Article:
Canadian Screen Awards kick off with comedy sketch and brisk, hostless format

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TORONTO — The Canadian Screen Awards kicked off in quippy Canuck style Sunday with a comedy sketch on homegrown celebrities involving the cast of “Baroness von Sketch Show,” singer Jann Arden and actor Jerry O’Connell.

The “Baroness” women — in the vino-guzzling personas of their Red Wine Ladies sketches — were imbibing and gossiping about Canadian stars in a backstage lounge area of Toronto’s Sony Centre for the Performing Arts when they were joined by Arden, star of the new CTV series “Jann,” and O’Connell, of “Billions” fame.

Actor Andrew Phung of “Kim’s Convenience” also joined them in the introductory skit before kicking off the festivities onstage, noting this year’s show didn’t have a host and boasting how 60 per cent of the films nominated were directed by women.

Drag queen Tynomi Banks appeared on stage alongside Phung, serving as the “party ambassador.”

CSA organizers chose not to have a host this year in a bid to experiment with the awards-show format, which resulted in a brisk pace at the start.

Early winners included Billy Campbell and Karine Vanasse, stars of CTV’s detective drama “Cardinal: Blackfly Season.”

In a tearful speech, Virginia-born Campbell thanked the local cast and crew of northern Ontario, where the show is filmed.

“I’m a Yank and I’m particularly grateful for Canada being Canada these days,” he said.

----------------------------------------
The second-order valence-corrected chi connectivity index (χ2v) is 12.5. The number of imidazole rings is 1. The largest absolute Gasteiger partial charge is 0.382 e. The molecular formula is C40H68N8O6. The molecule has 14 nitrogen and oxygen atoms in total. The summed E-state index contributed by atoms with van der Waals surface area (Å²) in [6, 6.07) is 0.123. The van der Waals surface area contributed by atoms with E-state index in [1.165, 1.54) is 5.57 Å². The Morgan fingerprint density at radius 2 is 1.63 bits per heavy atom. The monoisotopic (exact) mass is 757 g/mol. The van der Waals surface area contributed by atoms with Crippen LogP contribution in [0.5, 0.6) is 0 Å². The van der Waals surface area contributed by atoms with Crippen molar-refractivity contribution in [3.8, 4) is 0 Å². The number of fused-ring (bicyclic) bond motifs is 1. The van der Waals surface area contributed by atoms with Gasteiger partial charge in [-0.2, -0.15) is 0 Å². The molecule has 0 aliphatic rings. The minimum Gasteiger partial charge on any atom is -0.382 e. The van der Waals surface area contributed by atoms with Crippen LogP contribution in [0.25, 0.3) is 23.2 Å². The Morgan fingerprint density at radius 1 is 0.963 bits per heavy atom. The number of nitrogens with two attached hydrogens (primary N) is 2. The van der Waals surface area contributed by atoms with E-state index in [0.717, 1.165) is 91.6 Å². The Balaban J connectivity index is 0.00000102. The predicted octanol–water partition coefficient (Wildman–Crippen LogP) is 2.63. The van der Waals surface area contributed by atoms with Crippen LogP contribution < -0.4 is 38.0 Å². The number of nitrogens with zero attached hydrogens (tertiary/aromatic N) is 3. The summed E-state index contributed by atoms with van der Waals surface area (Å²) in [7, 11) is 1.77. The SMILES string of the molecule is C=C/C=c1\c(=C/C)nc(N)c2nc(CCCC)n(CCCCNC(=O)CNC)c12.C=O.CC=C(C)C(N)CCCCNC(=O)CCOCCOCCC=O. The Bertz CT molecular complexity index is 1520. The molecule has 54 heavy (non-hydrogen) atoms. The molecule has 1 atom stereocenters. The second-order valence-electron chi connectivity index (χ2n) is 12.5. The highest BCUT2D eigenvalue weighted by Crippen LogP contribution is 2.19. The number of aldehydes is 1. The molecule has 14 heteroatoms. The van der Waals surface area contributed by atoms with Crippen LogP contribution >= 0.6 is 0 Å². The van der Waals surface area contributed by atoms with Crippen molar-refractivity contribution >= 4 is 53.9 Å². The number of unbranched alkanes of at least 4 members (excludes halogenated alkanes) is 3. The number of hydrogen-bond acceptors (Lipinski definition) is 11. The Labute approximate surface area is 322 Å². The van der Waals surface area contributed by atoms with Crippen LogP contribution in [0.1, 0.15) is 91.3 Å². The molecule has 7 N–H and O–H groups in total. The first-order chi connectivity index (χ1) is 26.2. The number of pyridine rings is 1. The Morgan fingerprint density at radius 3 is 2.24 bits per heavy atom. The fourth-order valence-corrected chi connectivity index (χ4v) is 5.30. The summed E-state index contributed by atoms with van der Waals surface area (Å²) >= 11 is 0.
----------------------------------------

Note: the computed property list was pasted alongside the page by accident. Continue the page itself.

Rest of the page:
The show capped off a week of ceremonies in which the bulk of the trophies were handed out.

At a gala earlier Sunday, Maxime Giroux’s allegorical drama “The Great Darkened Days” took a leading five film awards, including best cinematography for Sara Mishara and best supporting actress for Sarah Gadon. The surreal wartime story, which follows a Quebecois draft dodger who works as a Charlie Chaplin impersonator in the American southwest, was also up for three more awards to be handed out later in the evening, including best director.

Nabbing two awards apiece were Daniel Roby’s disaster thriller “Just a Breath Away” and Robert Budreau’s “Stockholm,” which stars Ethan Hawke and Noomi Rapace in a drama based on the 1973 hostage crisis in the Swedish capital.

“Stockholm” took best adapted screenplay while the comedy “Slut in a Good Way” won best original screenplay.

Other early film winners included Nicholas de Pencier for best cinematography on “Anthropocene: The Human Epoch,” and the Oscar-nominated animated short “Animal Behaviour” by Vancouver-based couple Alison Snowden and David Fine, and their producer, Michael Fukushima.

Another Oscar nominee, Jeremy Comte’s “Fauve,” won best live action short drama.

Best supporting actor went to Richard Clarkin for the 1970s-era drama “The Drawer Boy,” which is an adaptation of Michael Healey’s stage play and is directed by Arturo Perez Torres and Aviva Armour-Ostroff.

Charlie Tyrell won best documentary short for “My Dead Dad’s Porno Tapes,” and Geneviève Dulude-De Celles took the John Dunning best first feature film award for the coming-of-age drama “A Colony.”

The Academy of Canadian Cinema & Television administers the awards, which honour Canadian talent in film, television and digital media in 135 categories.

Earlier this week, the CBC series “Anne with an E” and the CTV detective drama “Cardinal: Blackfly Season” got a leading five awards.

“Anne with an E,” which is inspired by Lucy Maud Montgomery’s classic novel “Anne of Green Gables,” won honours including best supporting actor for R.H. Thomson and best supporting actress for Geraldine James.

“Cardinal”‘s wins included best limited series as well as honours for direction and writing.

Comedy star Mary Walsh received the Earle Grey Award for her body of work during Sunday’s show, while Deepa Mehta was to get the Lifetime Achievement Award.

The Kids in the Hall comedy troupe showed up to get the Academy Icon Award, and actor Stephan James was to receive the inaugural Radius Award, which goes to a Canadian making waves globally.

Victoria Ahearn, The Canadian Press